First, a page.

12. I know that you would enjoy Isabella Alden’s books, Mrs. Anne! I’m not sure which one of her books is in the Grace Livingston Hill collection 7, but collection 8 has “The Randolphs”, I believe. It is one that I have read and enjoyed! It’s the sequel to another book titled “Household Puzzles” so the storyline might be a little confusing if you haven’t read the latter first. If you didn’t mind reading books online, I know that there are a bunch of hers on google books. Personally, though, I much prefer a hard copy. Anyway, I hope you enjoy the ones you mentioned and that you are able to find more of her books, too!

    That’s neat that you have made soap before! Too bad we don’t live closer as then I could come over and you could give me lessons. :) I’m a little nervous about making it the first time!

    I enjoyed reading about how you did nature study with your children! And I’m impressed with how well you kept up your nature journal. That would be really interesting to look up dates in years past and see what was happening in nature and weatherwise then. Like you, I, too, love nature walks and always enjoy learning more about all different aspects of God’s beautiful creation.

    Thank you for mentioning “The Sower Series”! I looked it up online and those look good. I will have to remember those!

    Yes, I would agree wholeheartedly about how important it is to give one's children a Biblical worldview . . . to help build a scripturally solid foundation underneath of them so as they study and learn, they will be able to compare all things back to God’s Word . . . and to have a discerning heart and mind. I am so thankful that this is what my parents sought to do with my brother, sister and I, and I know that if the Lord should bless me with my own children someday, I would definitely want to do the same!

  13. Thank you for your comment, Becky! I always enjoy when you stop by and leave one. :) And I really appreciated what you shared here: “I don't really use any 'method', but I think that everything we learn should be to further learn about God.” Very true! And yes, as you also shared, sometimes our actions don’t always show it :), but at least that is our goal and what we are working towards. And the Lord knows our hearts and will help us along the way as we grow more and more in Him!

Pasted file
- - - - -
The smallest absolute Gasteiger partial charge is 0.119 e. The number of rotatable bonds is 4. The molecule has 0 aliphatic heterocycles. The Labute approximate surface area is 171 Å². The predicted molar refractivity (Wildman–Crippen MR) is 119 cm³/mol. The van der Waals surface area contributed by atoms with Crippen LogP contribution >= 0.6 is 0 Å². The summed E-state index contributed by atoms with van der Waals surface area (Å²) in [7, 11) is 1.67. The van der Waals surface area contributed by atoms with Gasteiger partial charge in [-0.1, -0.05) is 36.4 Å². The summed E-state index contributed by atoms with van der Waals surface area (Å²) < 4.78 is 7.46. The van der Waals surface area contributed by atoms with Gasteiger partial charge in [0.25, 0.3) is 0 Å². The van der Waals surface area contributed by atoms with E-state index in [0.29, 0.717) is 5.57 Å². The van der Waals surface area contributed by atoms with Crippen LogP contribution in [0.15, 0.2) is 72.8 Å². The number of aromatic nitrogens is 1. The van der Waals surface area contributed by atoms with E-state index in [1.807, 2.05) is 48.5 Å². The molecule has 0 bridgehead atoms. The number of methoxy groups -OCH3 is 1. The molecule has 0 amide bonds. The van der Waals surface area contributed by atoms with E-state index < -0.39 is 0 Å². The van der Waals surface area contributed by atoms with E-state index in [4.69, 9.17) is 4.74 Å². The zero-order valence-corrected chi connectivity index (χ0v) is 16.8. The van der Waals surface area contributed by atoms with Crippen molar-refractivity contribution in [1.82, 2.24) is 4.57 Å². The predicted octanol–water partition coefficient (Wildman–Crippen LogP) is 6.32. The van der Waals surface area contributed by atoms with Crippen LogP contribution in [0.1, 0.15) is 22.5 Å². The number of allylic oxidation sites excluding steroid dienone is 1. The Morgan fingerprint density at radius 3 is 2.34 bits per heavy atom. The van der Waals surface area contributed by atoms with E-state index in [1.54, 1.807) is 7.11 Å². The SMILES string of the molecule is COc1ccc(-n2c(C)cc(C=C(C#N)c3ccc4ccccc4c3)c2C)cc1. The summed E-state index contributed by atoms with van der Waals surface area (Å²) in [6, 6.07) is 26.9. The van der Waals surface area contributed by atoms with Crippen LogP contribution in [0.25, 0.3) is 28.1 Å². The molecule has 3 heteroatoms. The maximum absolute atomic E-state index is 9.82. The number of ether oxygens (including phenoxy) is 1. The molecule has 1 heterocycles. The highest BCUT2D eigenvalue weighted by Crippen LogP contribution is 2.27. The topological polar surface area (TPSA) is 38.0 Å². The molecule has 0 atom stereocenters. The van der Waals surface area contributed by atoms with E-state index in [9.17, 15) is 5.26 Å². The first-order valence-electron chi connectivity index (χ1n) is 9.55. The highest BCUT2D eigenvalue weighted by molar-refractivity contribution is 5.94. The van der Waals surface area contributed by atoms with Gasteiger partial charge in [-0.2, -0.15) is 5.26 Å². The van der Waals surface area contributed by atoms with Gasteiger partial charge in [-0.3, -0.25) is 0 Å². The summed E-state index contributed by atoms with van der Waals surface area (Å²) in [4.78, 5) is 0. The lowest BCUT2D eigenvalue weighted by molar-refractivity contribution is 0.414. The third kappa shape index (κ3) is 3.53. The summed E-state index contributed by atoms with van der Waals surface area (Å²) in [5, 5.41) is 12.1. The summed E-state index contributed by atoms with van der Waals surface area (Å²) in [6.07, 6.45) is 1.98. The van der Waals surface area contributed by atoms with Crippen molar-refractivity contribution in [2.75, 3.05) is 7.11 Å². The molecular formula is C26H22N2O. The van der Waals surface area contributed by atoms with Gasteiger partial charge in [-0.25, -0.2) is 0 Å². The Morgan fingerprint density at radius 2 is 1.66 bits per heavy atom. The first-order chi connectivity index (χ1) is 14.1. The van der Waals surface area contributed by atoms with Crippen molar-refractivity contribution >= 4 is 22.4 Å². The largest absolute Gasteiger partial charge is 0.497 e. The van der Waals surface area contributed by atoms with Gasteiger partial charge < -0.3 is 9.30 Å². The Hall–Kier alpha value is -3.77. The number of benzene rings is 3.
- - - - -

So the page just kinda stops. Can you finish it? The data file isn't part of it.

A western sounds like fun to read! I like history as well . . . and fiction books that are based in historical times are always enjoyable.

  14. That’s wonderful that you and your girls enjoy these books as well, K. family! They are such good ones. The book you are reading about German Russian Mennonites sounds like it would be interesting. And yes, gardening books are great ones to be reading this time of year! I have found myself pulling them out more and more as of late . . . no matter how long one has gardened, it seems there is always more to learn

    Thank you! And I intend to. :)

  15. Thank you for sharing what you have been reading, Shannah! I have heard of Bonhoeffer before, but don’t really know anything about him. But now I am curious, so I think I’ll have to do some looking and reading!

  16. I am glad you enjoyed reading about them, Nabila! And I am so glad that you, too, have been blessed by France Ridley Havergal’s writings! I didn’t realize that she had books for children . . . I would love to get some of those. Just as I have slowly been adding Isabella Alden books to my collection, I hope to do the same with Frances Havergal’s . . . as you shared, everything I have read from her has been so pure and convicting.

    It is wonderful that parents can balance and create their children's schooling to fit their own family's individual needs. That is the beauty of home education!

    Several years ago, I had read Created to be His Help Meet as well . . . I remember there being a number of things in it that I appreciated and was encouraged by. But as you shared, things that I didn’t agree with, too. Have you heard of the book On the Other Side of the Garden? I think that you would find it a blessing! It is directed towards married women and teaches regarding the different roles of men and women (men as the leaders and women as the help-meets), what a scriptural wife is, a heart of submission, and more. It is an excellent read and one that was very helpful for me. I also really appreciated the author’s sweet spirit and the gentle way in which she shared these beautiful and scriptural truths.